Trilobite Trilobites are amazing little creatures that lived in the oceans loooong before the...

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  • Acastoidea Agnostida Asaphus Asteropyge Bathycheilus Bavarilla

    Conocoryphe Dalmanites Densonella Elrathia Neoasaphus Phacops

    Trilobite Pattern by Becky Barnes, sample trilobites used with permission by Dr. Sam Gon III, of www.trilobites.info/

    Trilobites are amazing little creatures that lived in the oceans loooong before the dinosaurs came around. You can think of them as a cross between a horseshoe crab and a pillbug. They were an early arthropod (hard-shelled, multiple body segments) that roamed the ocean floor, most likely eating leftover bits as part of Mother Nature’s clean-up crew.

    Above is only a TINY fragment of the diversity that is seen in Trilobites! Dinosaurs may be a fan-favorite with fossil lovers, but trilobites aren’t far behind.

    You may notice that they share a similar body plan: they have a head (cephalon), body (thorax) and tail (pygidium). Nose-to-tail, they are also divided into three lobes: the axial lobe (middle), and two pleural lobes (side). This is where the name “trilobite” comes from - it means “three-lobed.”

    Aside from the basics, you can see spines, eye-stalks, large head or tail shields, multiple or few segments - really, the sky (or ocean) is the limit with these critters.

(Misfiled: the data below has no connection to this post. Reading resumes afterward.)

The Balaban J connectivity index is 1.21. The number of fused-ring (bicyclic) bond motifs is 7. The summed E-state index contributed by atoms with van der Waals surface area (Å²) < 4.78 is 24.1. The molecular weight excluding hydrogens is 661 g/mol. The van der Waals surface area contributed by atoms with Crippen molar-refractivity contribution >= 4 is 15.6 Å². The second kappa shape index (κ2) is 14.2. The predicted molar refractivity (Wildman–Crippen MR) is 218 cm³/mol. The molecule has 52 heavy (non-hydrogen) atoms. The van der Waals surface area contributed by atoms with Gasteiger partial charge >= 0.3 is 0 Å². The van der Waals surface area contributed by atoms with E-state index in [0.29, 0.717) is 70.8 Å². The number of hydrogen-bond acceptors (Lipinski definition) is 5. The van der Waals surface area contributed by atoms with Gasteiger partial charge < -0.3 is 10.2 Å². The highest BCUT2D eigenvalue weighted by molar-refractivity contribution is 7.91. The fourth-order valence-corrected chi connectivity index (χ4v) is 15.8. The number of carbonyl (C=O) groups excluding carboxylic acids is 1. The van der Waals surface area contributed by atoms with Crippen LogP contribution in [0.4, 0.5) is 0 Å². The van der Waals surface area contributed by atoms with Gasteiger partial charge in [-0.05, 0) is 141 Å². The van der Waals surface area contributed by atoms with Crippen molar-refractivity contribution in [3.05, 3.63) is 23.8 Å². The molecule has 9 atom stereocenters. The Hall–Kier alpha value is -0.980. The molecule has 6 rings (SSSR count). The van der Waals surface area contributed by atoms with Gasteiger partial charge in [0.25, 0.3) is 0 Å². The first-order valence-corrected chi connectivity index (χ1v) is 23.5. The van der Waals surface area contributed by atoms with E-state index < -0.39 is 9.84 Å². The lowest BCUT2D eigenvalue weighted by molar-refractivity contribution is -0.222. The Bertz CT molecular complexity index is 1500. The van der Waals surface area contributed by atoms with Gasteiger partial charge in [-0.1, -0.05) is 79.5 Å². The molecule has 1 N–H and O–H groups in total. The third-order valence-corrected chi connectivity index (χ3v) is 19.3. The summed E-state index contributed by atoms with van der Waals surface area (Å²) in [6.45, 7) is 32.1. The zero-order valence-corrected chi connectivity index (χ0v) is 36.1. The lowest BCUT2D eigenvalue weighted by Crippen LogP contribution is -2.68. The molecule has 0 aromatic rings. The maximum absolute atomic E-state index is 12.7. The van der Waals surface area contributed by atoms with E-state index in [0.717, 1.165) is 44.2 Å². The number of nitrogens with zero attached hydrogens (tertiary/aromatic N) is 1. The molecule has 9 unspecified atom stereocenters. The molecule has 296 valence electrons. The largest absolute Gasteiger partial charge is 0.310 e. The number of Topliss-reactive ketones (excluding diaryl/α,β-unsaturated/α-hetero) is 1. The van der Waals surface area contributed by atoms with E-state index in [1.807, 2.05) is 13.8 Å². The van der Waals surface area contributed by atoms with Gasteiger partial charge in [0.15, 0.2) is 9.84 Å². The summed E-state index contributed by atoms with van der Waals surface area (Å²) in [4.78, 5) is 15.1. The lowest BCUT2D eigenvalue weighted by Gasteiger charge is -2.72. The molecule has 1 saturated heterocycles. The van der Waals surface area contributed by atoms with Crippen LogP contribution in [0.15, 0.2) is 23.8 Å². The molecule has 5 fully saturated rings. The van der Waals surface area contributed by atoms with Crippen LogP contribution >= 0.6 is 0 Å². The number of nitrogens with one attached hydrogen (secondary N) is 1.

At right, I have taken a basic trilobite, Cyphoproetus, for this carving exercise. It has the basic features seen in the examples above, with nice large carving surfaces.

    Trilobites were part of the “Cambrian Explosion” ~520 million years ago!

  • Grab a blank, or cut your own. Take inspiration from the trilobites shapes on the previous page, or come up with your own variation.

    Start by carving out your axial (central) lobe. Your trilobite should have a stepped look to it, with the axial lobe being higher than the pleural lobes.

    Your axial lobe should be rounded on the edges, and your pleural lobe should be rounded on the outside edge as well.

    Next draw out your body segments, and isolate your head and tail. Maybe your trilobite has 5 segments. Maybe it has 20. Who knows? It’s up to you (or your desired species).

    Each segment is high on the tail end, and low on the head end, giving the animal a wave-like look at the side. Just remember to draw your segments all the way across - they had an equal amount on their sides and middle.

    To keep the eyes bulbous, drop the cheek area of the faceplate down. Trilobites have compound eyes, so don’t smooth them out! Leave all those glorious chisel marks on them - maybe even add some more.

    Finaly, bring out a small V-tool, and add some detail lines. Ta-da!

    Trilobite pattern 1 Trilobite pattern 2